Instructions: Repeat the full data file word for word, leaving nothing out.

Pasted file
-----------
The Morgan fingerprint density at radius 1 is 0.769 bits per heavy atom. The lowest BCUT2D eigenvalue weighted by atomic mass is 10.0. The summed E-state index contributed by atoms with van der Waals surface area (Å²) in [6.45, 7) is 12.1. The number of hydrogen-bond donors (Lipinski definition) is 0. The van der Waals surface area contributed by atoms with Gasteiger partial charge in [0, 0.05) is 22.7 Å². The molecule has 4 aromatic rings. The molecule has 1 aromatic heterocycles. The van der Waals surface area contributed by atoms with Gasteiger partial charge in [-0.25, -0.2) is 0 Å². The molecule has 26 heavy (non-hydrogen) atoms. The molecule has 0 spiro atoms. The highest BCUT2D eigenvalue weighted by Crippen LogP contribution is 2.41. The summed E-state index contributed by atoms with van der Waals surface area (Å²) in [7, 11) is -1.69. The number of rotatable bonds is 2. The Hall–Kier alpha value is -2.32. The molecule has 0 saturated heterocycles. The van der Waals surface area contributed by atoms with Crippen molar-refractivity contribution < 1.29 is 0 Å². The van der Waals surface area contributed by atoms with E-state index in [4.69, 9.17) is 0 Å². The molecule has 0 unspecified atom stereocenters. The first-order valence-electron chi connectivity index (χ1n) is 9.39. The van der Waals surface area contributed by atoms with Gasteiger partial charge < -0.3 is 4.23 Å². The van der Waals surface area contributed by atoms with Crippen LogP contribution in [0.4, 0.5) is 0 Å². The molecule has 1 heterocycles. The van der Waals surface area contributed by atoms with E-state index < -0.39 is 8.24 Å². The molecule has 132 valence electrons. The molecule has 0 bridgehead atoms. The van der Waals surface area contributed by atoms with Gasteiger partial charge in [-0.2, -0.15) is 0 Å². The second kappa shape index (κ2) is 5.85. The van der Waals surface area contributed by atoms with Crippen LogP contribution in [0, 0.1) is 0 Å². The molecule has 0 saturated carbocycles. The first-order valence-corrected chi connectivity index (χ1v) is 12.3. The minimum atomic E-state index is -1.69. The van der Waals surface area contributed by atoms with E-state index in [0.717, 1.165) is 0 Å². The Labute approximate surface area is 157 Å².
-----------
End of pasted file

The Morgan fingerprint density at radius 1 is 0.769 bits per heavy atom. The lowest BCUT2D eigenvalue weighted by atomic mass is 10.0. The summed E-state index contributed by atoms with van der Waals surface area (Å²) in [6.45, 7) is 12.1. The number of hydrogen-bond donors (Lipinski definition) is 0. The van der Waals surface area contributed by atoms with Gasteiger partial charge in [0, 0.05) is 22.7 Å². The molecule has 4 aromatic rings. The molecule has 1 aromatic heterocycles. The van der Waals surface area contributed by atoms with Gasteiger partial charge in [-0.25, -0.2) is 0 Å². The molecule has 26 heavy (non-hydrogen) atoms. The molecule has 0 spiro atoms. The highest BCUT2D eigenvalue weighted by Crippen LogP contribution is 2.41. The summed E-state index contributed by atoms with van der Waals surface area (Å²) in [7, 11) is -1.69. The number of rotatable bonds is 2. The Hall–Kier alpha value is -2.32. The molecule has 0 saturated heterocycles. The van der Waals surface area contributed by atoms with Crippen molar-refractivity contribution < 1.29 is 0 Å². The van der Waals surface area contributed by atoms with E-state index in [4.69, 9.17) is 0 Å². The molecule has 0 unspecified atom stereocenters. The first-order valence-electron chi connectivity index (χ1n) is 9.39. The van der Waals surface area contributed by atoms with Gasteiger partial charge < -0.3 is 4.23 Å². The van der Waals surface area contributed by atoms with Crippen LogP contribution in [0.4, 0.5) is 0 Å². The molecule has 1 heterocycles. The van der Waals surface area contributed by atoms with E-state index < -0.39 is 8.24 Å². The molecule has 132 valence electrons. The molecule has 0 bridgehead atoms. The van der Waals surface area contributed by atoms with Gasteiger partial charge in [-0.2, -0.15) is 0 Å². The second kappa shape index (κ2) is 5.85. The van der Waals surface area contributed by atoms with Crippen LogP contribution in [0, 0.1) is 0 Å². The molecule has 0 saturated carbocycles. The first-order valence-corrected chi connectivity index (χ1v) is 12.3. The minimum atomic E-state index is -1.69. The van der Waals surface area contributed by atoms with E-state index in [0.717, 1.165) is 0 Å². The Labute approximate surface area is 157 Å².